User or utility specific cable accessory requirements

For LV and MV cable joints and terminations there are various technologies available on the market. Heat shrink technologies remain the preferred option for MV power cable joints and terminations but future trends will also include an increased use of cold applied technologies.

For HV and EHV cable joints and terminations it is crucial to note that it is preferred to buy a complete type tested system for your installation. This will mean that the cable, joints and terminations supplied to you were type tested as one system to proof electrical and mechanical compatibility as allowed for by the relevant type tests successfully performed. It is important to note that pre-qualification tests are additional tests required for only EHV cable systems.

User or utility specific type testing requirements

Type tests and where applicable pre-qualification tests are performed to proof the applicable voltage range, conductor size range, 3 core or 1 core cable construction design, raw materials used for manufacturing, extrusion line process, manufacturing process lay up, etc., for the cable system manufacturing. Any change to these parameters may require re-type testing.

EHV and HV cable testing - compressed

Fig. 2: Testing of EHV cable systems

Project tender and procurement process

For the procurement process of any power cable system, it will be crucial that project specific requirements are provided as part of the tender. These project specific requirements are normally documented in the form of a utility or user specification document which will include the following key aspects: Technical schedules A and B, reference to relevant SANS and/or IEC required type test requirements, the current rating requirement for normal operating conditions and emergency operating conditions, fault current rating requirements, cable system component preferences,  installation conditions, and if applicable the earthing and bonding design requirements for sheath standing voltage and circulating current considerations. Sufficient detail regarding the cable route preferences, joint bay locations, termination locations, and road or river crossing constraints need also to be included in the project specific requirement documents.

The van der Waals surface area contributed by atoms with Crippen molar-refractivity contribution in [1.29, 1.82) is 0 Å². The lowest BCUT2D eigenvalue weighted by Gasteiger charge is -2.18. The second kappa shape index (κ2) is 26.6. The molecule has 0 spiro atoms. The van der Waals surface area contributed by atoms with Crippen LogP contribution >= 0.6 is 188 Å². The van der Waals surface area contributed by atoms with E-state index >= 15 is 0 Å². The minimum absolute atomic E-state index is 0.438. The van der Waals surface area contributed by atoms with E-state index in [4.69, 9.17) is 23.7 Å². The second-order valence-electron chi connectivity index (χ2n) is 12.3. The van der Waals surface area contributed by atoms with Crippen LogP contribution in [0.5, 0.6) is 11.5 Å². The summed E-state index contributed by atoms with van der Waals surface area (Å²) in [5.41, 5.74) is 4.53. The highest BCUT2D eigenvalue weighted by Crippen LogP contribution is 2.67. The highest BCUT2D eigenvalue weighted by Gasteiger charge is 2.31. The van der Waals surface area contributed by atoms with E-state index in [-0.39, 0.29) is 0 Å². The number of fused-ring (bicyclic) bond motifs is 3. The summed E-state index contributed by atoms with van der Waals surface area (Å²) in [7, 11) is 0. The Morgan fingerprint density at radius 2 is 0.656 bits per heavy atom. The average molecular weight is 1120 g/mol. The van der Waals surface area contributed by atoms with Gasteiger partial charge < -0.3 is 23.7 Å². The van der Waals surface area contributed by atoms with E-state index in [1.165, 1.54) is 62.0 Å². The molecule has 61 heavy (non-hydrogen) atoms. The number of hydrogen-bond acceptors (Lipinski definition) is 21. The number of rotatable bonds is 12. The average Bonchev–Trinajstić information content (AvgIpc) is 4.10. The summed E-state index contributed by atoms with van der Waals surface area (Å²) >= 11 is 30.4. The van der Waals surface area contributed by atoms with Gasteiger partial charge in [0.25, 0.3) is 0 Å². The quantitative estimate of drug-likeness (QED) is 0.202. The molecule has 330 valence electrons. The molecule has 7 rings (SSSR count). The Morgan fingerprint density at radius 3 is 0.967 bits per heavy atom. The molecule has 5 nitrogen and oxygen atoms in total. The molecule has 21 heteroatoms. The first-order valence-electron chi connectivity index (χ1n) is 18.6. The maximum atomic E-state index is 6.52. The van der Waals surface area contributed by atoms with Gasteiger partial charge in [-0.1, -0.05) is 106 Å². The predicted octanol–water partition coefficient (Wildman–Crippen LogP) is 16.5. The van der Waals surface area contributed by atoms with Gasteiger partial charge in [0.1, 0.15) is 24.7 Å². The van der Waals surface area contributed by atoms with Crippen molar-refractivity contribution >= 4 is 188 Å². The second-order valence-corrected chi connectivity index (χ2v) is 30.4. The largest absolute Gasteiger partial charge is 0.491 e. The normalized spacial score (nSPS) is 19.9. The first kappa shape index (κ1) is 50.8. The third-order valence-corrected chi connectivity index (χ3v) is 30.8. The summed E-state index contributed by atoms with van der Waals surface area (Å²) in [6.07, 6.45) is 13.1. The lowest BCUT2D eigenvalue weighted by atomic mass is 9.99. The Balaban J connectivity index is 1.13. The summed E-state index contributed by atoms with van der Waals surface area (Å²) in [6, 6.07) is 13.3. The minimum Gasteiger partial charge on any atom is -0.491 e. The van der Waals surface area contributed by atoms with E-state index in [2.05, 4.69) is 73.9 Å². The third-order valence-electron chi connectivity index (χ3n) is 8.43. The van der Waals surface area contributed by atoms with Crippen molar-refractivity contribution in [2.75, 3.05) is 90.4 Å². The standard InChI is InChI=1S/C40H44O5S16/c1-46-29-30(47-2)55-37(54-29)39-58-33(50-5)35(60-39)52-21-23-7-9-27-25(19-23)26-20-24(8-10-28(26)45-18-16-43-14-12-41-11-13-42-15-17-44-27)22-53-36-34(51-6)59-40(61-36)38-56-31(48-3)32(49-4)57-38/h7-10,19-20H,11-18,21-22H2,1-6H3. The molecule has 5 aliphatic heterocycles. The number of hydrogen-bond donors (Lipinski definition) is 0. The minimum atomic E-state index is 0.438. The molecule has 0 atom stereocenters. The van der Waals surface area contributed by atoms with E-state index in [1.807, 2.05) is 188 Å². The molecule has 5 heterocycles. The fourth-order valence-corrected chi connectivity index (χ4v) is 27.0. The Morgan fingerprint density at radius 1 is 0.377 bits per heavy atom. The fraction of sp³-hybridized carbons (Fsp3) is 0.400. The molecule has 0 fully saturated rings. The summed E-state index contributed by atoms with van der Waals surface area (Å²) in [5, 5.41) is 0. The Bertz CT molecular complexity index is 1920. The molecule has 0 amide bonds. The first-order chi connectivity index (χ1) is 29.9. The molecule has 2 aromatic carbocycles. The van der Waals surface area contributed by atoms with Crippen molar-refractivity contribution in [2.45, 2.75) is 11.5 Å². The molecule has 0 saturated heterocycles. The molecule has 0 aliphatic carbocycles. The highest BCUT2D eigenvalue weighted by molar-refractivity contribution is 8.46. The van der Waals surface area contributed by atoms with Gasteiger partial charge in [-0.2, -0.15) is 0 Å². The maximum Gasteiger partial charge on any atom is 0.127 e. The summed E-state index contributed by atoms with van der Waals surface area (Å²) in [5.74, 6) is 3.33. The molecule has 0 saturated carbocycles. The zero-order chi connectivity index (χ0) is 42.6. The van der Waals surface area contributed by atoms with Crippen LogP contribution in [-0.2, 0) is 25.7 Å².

Once a tender has been issued it is best practice to allow for a site clarification meeting where prospect suppliers have an opportunity to familiarise themselves with the technical specifications and installation conditions for the project.

The evaluation of any power cable system for projects are based on the following key requirements:

  • Type test compliance
  • Technical schedules compliance
  • Calculated cable ampacity ratings for the specified trench or installation conditions as was provided in the project specific requirements
  • Component drawings, if applicable
  • Sheath standing voltage or circulating current calculations
  • Routine testing and factory acceptance testing
  • Commissioning requirements
  • Guarantees
  • Installation team competence and experience
  • Installation tool requirements
  • Project time lines
  • Quality inspection test plans during installation
  • Spares requirements
  • Maintenance requirements
  • Operating requirements, if applicable
  • Condition monitoring
  • etc.

A good practice will be to ensure the suppliers receive a full list of evaluation criteria as part of the tender to ensure they can meet your every project need and indicate upfront their possible shortcomings and strengths. For HV and EHV cable systems the user or utility may also request (as part of the tender) the installation of a distributed temperature sensing system and a dynamic cable rating system based on the real time thermal behaviour of the cable system. This will aid the utility or user to optimise the cable system current rating under heavy loading scenarios.